Meanwhile, China is one of the countries with the richest biological resources and diversities, which has approximately 10% of the world’s biological resources [46]. Additionally, with further research of active components and pharmacological mechanisms, TCM will serve the global health demands and broaden the pipeline of natural medicine discovery and development, increasing the importance of Chinese herbal medicines in therapeutic systems especially for cancer, HIV, diabetes and cardiovascular disease therapies. The most famous example is artemisinin, which is isolated from the plant Artemisia annua, sweet wormwood, an herb employed in Chinese traditional medicine. Artemisinin has been recognized by international group as a standard treatment worldwide for malaria [5].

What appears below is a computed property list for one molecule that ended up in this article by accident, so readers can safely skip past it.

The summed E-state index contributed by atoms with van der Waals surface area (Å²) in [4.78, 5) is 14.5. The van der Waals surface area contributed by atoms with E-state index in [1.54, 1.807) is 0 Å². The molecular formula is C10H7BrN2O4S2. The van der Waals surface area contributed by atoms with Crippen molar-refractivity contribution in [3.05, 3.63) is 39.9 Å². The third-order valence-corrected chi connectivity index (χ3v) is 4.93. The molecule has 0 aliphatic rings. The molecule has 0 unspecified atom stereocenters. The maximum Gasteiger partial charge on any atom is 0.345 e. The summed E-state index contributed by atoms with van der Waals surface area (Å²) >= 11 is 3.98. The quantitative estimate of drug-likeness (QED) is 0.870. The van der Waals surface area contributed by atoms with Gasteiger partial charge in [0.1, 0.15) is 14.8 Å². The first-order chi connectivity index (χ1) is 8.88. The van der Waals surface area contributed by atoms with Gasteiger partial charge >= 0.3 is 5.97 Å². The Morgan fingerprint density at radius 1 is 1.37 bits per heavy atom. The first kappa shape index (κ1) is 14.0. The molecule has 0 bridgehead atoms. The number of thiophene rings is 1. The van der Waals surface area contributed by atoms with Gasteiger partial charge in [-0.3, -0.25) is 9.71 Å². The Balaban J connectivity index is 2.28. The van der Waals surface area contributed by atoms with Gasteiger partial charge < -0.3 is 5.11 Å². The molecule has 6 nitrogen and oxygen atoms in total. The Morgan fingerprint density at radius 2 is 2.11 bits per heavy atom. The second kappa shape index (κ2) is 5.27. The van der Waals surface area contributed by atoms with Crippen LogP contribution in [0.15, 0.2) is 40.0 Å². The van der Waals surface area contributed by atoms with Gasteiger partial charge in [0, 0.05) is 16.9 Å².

Increasing international involvements